By Stephanie McBride
Despite the ever-growing body of research on Essential Oils, there is only a small amount of study conducted on Essential Oil use during pregnancy- this, in part, owing to the question of whether or not it is ethical to conduct research on pregnant women.
The quick answer, though, is that yes is very likely that many Essential Oils do cross the placenta, as well as cell membranes, the blood-brain barrier, and into breast milk. Because of this, it is especially important to be mindful of Essential Oil purity and dosages when using Essential Oils to help mitigate the many discomforts that arise during pregnancy. (Tillett & Ames, 2010)
This is how it is understood. The placenta provides a natural barrier against positive and neutral molecules and against molecules that weigh more than 1000 atomic mass units (AMUs). Since Essential Oils weigh less than 250 AMUs and many are negatively charged, it is fair to imply that some Essential Oils cross the placenta. Despite this, there is virtually no evidence that, when used correctly, Essential Oils have a negative impact on the fetus in utero. In fact, many may have a positive effect. In addition, the immaturity of the fetal liver may offer a degree of protection since fetuses are not capable of metabolizing chemical compounds into more toxic forms, a process that requires phase two liver enzymes.
The incredible benefits of using Essential Oils during maternity far outweigh any effort it may take to understand quality and basic safety guidelines. This simple, lovely practice has the potential to change someone's outlook, quality of life, or length of labor with little risk of harm, but there are a few things to keep in mind when adapting Essential Oil use for maternity. First is the consideration of quality which, in fairness, is an important factor for safe and effective use at any phase of life. The quality and purity of most Essential Oils are compromised because the majority of oils are produced strictly for their scent, not for therapeutic purposes. In addition, there is little regulation over Essential Oil quality, For example, the U.S. government does not oversee Essential Oil quality except to stipulate that 5% of a product be pure Essential Oil to be labeled “pure”. This is a disappointment to many Essential Oil enthusiasts, who believe that the integrity of Essential Oil quality is at the heart of aromatherapy. It is the level of quality that distinguishes Essential Oils used for therapy from, say, public bathroom air freshener! For more information on this topic, please see my website and other blog entries.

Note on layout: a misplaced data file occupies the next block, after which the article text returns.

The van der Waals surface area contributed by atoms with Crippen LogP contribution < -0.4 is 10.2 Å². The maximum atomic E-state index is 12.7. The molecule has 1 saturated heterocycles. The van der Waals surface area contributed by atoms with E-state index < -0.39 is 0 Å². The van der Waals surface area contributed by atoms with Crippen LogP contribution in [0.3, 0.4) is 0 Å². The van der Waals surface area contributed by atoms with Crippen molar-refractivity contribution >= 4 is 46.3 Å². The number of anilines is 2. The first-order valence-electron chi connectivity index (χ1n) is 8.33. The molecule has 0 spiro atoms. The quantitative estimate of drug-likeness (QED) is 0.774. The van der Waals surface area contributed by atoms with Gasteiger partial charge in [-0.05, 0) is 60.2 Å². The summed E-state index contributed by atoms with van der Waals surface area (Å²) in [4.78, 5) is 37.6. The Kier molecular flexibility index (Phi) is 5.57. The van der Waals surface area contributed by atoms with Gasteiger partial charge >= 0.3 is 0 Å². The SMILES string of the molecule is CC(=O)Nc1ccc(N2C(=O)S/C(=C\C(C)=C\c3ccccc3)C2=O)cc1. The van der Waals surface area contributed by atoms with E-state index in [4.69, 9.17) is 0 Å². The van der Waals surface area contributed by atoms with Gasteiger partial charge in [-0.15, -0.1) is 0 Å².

The second thing to consider when adapting Essential Oil use for maternity is dosage and concentration. Generally speaking, women have more sensitive skin during pregnancy, are more affected by sun sensitizing Essential Oils (like citrus-derived oils), and should be mindful of which oils are recommended for their particular phase of pregnancy. To lessen overall exposure and its unknown effects on the fetus and infant, it is prudent to avoid the oral use of Essential Oils during pregnancy and, conservatively, while nursing.
Here are some tips for safe use during pregnancy:
To learn more on this topic, visit my website, Daily Nectar Essentials.
Stephanie McBride is a published writer and certified clinical herbalist who has worked with herbal medicine for over 20 years. She has been in practice as a functional nutritionist and essential oil educator for Daily Nectar since 2009.